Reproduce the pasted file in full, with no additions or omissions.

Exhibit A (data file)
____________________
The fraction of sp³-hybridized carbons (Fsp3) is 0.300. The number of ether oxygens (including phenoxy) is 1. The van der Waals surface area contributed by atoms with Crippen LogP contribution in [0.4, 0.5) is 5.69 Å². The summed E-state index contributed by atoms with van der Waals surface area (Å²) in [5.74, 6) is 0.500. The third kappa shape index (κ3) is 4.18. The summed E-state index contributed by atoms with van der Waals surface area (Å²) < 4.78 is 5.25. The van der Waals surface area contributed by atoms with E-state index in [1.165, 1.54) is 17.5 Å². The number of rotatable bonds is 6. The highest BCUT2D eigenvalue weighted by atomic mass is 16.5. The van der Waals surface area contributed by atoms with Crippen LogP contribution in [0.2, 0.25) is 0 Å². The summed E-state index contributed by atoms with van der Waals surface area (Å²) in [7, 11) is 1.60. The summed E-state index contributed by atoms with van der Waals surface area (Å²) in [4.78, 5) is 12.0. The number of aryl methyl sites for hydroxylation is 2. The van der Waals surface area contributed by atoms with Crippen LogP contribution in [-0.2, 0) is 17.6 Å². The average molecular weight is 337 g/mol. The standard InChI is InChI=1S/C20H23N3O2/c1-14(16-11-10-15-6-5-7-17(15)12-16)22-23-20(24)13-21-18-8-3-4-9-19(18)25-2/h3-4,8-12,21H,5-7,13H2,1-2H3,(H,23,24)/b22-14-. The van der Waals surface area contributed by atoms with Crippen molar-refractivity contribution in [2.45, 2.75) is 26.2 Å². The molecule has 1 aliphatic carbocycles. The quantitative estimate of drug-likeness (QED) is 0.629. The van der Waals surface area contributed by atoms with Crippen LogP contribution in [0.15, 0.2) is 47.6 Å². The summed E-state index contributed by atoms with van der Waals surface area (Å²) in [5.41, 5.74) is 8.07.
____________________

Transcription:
The fraction of sp³-hybridized carbons (Fsp3) is 0.300. The number of ether oxygens (including phenoxy) is 1. The van der Waals surface area contributed by atoms with Crippen LogP contribution in [0.4, 0.5) is 5.69 Å². The summed E-state index contributed by atoms with van der Waals surface area (Å²) in [5.74, 6) is 0.500. The third kappa shape index (κ3) is 4.18. The summed E-state index contributed by atoms with van der Waals surface area (Å²) < 4.78 is 5.25. The van der Waals surface area contributed by atoms with E-state index in [1.165, 1.54) is 17.5 Å². The number of rotatable bonds is 6. The highest BCUT2D eigenvalue weighted by atomic mass is 16.5. The van der Waals surface area contributed by atoms with Crippen LogP contribution in [0.2, 0.25) is 0 Å². The summed E-state index contributed by atoms with van der Waals surface area (Å²) in [7, 11) is 1.60. The summed E-state index contributed by atoms with van der Waals surface area (Å²) in [4.78, 5) is 12.0. The number of aryl methyl sites for hydroxylation is 2. The van der Waals surface area contributed by atoms with Crippen LogP contribution in [-0.2, 0) is 17.6 Å². The average molecular weight is 337 g/mol. The standard InChI is InChI=1S/C20H23N3O2/c1-14(16-11-10-15-6-5-7-17(15)12-16)22-23-20(24)13-21-18-8-3-4-9-19(18)25-2/h3-4,8-12,21H,5-7,13H2,1-2H3,(H,23,24)/b22-14-. The van der Waals surface area contributed by atoms with Crippen molar-refractivity contribution in [2.45, 2.75) is 26.2 Å². The molecule has 1 aliphatic carbocycles. The quantitative estimate of drug-likeness (QED) is 0.629. The van der Waals surface area contributed by atoms with Crippen LogP contribution in [0.15, 0.2) is 47.6 Å². The summed E-state index contributed by atoms with van der Waals surface area (Å²) in [5.41, 5.74) is 8.07.